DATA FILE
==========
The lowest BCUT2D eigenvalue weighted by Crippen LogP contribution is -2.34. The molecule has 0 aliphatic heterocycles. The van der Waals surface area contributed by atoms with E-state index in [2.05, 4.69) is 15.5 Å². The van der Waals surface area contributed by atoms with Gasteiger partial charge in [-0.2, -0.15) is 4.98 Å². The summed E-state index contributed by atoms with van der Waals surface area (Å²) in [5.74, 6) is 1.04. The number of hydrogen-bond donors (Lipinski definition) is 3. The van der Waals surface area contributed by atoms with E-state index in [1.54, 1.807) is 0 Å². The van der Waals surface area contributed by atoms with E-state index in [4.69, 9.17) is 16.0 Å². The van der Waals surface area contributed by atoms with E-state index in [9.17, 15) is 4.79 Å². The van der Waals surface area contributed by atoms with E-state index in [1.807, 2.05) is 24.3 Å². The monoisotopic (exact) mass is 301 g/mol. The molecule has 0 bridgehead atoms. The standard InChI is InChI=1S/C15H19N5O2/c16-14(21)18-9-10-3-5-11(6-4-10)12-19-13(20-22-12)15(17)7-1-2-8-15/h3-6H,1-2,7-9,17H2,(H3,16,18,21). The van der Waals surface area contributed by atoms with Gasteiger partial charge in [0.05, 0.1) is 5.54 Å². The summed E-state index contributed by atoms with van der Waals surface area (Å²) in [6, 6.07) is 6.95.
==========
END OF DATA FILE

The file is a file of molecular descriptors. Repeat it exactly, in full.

The lowest BCUT2D eigenvalue weighted by Crippen LogP contribution is -2.34. The molecule has 0 aliphatic heterocycles. The van der Waals surface area contributed by atoms with E-state index in [2.05, 4.69) is 15.5 Å². The van der Waals surface area contributed by atoms with Gasteiger partial charge in [-0.2, -0.15) is 4.98 Å². The summed E-state index contributed by atoms with van der Waals surface area (Å²) in [5.74, 6) is 1.04. The number of hydrogen-bond donors (Lipinski definition) is 3. The van der Waals surface area contributed by atoms with E-state index in [1.54, 1.807) is 0 Å². The van der Waals surface area contributed by atoms with E-state index in [4.69, 9.17) is 16.0 Å². The van der Waals surface area contributed by atoms with E-state index in [9.17, 15) is 4.79 Å². The van der Waals surface area contributed by atoms with E-state index in [1.807, 2.05) is 24.3 Å². The monoisotopic (exact) mass is 301 g/mol. The molecule has 0 bridgehead atoms. The standard InChI is InChI=1S/C15H19N5O2/c16-14(21)18-9-10-3-5-11(6-4-10)12-19-13(20-22-12)15(17)7-1-2-8-15/h3-6H,1-2,7-9,17H2,(H3,16,18,21). The van der Waals surface area contributed by atoms with Gasteiger partial charge in [0.05, 0.1) is 5.54 Å². The summed E-state index contributed by atoms with van der Waals surface area (Å²) in [6, 6.07) is 6.95.